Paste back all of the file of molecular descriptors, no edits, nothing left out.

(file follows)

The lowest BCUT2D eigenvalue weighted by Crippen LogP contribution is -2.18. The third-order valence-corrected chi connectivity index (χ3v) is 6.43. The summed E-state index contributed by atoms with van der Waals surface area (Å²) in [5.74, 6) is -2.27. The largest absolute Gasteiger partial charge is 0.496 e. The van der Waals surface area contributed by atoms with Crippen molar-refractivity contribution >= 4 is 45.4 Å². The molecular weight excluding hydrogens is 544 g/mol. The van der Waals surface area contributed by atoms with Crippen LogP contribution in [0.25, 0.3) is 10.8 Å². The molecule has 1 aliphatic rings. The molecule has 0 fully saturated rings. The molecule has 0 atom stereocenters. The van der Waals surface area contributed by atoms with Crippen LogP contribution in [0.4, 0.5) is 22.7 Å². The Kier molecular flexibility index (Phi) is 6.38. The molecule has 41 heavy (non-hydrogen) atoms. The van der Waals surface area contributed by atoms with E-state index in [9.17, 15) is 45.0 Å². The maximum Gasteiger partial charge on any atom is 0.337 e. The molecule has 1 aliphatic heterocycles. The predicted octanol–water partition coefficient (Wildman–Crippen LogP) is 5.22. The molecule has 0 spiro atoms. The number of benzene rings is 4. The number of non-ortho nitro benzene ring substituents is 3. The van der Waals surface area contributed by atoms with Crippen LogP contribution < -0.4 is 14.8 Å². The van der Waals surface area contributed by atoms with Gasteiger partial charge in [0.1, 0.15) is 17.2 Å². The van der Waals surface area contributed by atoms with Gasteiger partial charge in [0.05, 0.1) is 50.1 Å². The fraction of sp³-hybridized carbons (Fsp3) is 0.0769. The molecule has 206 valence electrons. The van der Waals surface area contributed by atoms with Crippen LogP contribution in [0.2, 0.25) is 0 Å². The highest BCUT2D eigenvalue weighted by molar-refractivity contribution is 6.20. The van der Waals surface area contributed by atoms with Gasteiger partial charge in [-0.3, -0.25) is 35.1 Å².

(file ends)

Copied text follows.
The lowest BCUT2D eigenvalue weighted by Crippen LogP contribution is -2.18. The third-order valence-corrected chi connectivity index (χ3v) is 6.43. The summed E-state index contributed by atoms with van der Waals surface area (Å²) in [5.74, 6) is -2.27. The largest absolute Gasteiger partial charge is 0.496 e. The van der Waals surface area contributed by atoms with Crippen molar-refractivity contribution >= 4 is 45.4 Å². The molecular weight excluding hydrogens is 544 g/mol. The van der Waals surface area contributed by atoms with Crippen LogP contribution in [0.25, 0.3) is 10.8 Å². The molecule has 1 aliphatic rings. The molecule has 0 fully saturated rings. The molecule has 0 atom stereocenters. The van der Waals surface area contributed by atoms with Crippen LogP contribution in [0.4, 0.5) is 22.7 Å². The Kier molecular flexibility index (Phi) is 6.38. The molecule has 41 heavy (non-hydrogen) atoms. The van der Waals surface area contributed by atoms with E-state index in [9.17, 15) is 45.0 Å². The maximum Gasteiger partial charge on any atom is 0.337 e. The molecule has 1 aliphatic heterocycles. The predicted octanol–water partition coefficient (Wildman–Crippen LogP) is 5.22. The molecule has 0 spiro atoms. The number of benzene rings is 4. The number of non-ortho nitro benzene ring substituents is 3. The van der Waals surface area contributed by atoms with Crippen LogP contribution < -0.4 is 14.8 Å². The van der Waals surface area contributed by atoms with Gasteiger partial charge in [0.1, 0.15) is 17.2 Å². The van der Waals surface area contributed by atoms with Gasteiger partial charge in [0.05, 0.1) is 50.1 Å². The fraction of sp³-hybridized carbons (Fsp3) is 0.0769. The molecule has 206 valence electrons. The van der Waals surface area contributed by atoms with Crippen LogP contribution in [0.2, 0.25) is 0 Å². The highest BCUT2D eigenvalue weighted by molar-refractivity contribution is 6.20. The van der Waals surface area contributed by atoms with Gasteiger partial charge in [-0.3, -0.25) is 35.1 Å².